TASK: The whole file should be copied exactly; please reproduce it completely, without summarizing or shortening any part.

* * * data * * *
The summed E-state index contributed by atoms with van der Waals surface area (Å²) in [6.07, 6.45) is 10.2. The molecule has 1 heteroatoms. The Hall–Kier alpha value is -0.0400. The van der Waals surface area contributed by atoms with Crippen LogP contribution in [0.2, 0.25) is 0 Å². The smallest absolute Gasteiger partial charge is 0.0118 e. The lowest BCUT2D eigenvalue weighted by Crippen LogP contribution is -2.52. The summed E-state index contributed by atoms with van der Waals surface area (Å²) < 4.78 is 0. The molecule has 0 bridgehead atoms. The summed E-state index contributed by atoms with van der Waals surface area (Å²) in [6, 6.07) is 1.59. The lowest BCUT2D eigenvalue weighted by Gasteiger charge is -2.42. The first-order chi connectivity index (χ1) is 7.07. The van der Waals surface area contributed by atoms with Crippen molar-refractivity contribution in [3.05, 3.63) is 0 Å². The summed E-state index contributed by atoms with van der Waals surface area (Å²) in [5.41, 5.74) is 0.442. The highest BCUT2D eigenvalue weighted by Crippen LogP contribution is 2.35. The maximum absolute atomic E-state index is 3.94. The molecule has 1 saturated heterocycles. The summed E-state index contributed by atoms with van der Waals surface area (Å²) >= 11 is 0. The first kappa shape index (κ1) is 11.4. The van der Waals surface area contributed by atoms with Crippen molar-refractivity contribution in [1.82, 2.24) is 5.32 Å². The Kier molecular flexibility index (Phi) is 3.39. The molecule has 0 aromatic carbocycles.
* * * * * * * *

The summed E-state index contributed by atoms with van der Waals surface area (Å²) in [6.07, 6.45) is 10.2. The molecule has 1 heteroatoms. The Hall–Kier alpha value is -0.0400. The van der Waals surface area contributed by atoms with Crippen LogP contribution in [0.2, 0.25) is 0 Å². The smallest absolute Gasteiger partial charge is 0.0118 e. The lowest BCUT2D eigenvalue weighted by Crippen LogP contribution is -2.52. The summed E-state index contributed by atoms with van der Waals surface area (Å²) < 4.78 is 0. The molecule has 0 bridgehead atoms. The summed E-state index contributed by atoms with van der Waals surface area (Å²) in [6, 6.07) is 1.59. The lowest BCUT2D eigenvalue weighted by Gasteiger charge is -2.42. The first-order chi connectivity index (χ1) is 7.07. The van der Waals surface area contributed by atoms with Crippen molar-refractivity contribution in [3.05, 3.63) is 0 Å². The summed E-state index contributed by atoms with van der Waals surface area (Å²) in [5.41, 5.74) is 0.442. The highest BCUT2D eigenvalue weighted by Crippen LogP contribution is 2.35. The maximum absolute atomic E-state index is 3.94. The molecule has 1 saturated heterocycles. The summed E-state index contributed by atoms with van der Waals surface area (Å²) >= 11 is 0. The first kappa shape index (κ1) is 11.4. The van der Waals surface area contributed by atoms with Crippen molar-refractivity contribution in [1.82, 2.24) is 5.32 Å². The Kier molecular flexibility index (Phi) is 3.39. The molecule has 0 aromatic carbocycles.